Monday, December 27, 2010

After Solstice

The days are getting imperceptibly longer. We place our faith in things we cannot see, so I place my faith in the few seconds more of precious daylight as the earth wobbles its way into a new season. Meanwhile, I enjoy the feasts of light and colour that this season offers. The shot above was taken just after the fiery orb slipped below the horizon. The twilight seems to linger longer now and those streaks of pink along the clouds were for me a promise of things to come as well as a pleasure of the moment.

Homer's rosy-fingered dawn of the Mediterranean never had to contend with shining through a frozen mist--not snow or rain but a fog of pristine whiteness. The sun struggling to shine through that persistent frozen white mist cast a soft pink tinge over everything much like the light in the dressing room of a faded diva who has put a pink scarf over the lampshade.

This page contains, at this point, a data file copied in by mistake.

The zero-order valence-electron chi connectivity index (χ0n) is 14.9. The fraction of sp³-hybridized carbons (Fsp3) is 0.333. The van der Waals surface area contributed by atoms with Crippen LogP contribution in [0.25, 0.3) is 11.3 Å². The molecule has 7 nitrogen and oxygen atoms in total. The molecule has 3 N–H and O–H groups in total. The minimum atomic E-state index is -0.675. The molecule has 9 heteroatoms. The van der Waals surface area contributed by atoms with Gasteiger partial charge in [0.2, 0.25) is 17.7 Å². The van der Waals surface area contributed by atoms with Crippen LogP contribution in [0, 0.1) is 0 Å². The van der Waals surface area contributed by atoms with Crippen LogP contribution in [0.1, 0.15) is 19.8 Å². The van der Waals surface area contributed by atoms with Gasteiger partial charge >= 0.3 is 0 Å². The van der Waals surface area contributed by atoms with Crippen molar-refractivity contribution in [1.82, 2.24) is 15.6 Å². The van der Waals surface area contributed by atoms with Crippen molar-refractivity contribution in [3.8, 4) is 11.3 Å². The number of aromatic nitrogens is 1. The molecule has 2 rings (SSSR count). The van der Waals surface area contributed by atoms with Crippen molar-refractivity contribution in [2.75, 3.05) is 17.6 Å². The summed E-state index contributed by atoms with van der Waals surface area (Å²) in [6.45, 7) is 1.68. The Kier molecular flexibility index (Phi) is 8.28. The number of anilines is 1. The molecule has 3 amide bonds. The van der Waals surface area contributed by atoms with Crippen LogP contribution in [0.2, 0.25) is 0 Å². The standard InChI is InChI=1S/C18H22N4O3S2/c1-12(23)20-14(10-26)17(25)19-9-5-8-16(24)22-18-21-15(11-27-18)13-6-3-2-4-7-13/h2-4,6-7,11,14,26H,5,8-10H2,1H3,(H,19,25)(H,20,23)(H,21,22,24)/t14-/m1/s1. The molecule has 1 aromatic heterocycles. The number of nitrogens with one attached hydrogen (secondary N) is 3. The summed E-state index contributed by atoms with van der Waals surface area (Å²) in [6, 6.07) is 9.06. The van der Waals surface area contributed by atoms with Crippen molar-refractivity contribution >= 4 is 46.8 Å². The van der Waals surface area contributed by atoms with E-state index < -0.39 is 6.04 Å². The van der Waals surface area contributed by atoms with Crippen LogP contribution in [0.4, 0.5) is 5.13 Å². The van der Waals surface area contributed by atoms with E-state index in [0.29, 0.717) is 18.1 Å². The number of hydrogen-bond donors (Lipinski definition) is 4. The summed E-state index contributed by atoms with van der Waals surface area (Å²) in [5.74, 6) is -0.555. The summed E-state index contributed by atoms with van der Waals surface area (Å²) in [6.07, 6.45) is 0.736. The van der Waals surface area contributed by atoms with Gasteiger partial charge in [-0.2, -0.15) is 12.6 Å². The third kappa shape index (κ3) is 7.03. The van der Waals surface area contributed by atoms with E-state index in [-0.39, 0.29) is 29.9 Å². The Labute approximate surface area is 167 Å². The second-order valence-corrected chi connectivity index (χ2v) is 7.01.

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Friday, December 24, 2010

Christmas Spirit

The Christmas spirit very nearly eluded me this year. The weather has been cold, the economy and the political situation seem more and more nonsensical each day, and I have been sick. Not desperately ill, but at best in that zombie state between full health and in bed.

Christmas was not shining brightly enough to get through, but I woke this morning and pulled out an old favourite Christmas T shirt--a visual pun as silly as a Christmas cracker joke. It made me smile as I slipped it over my head. And then I went to find my Christmas music and a pot of coffee.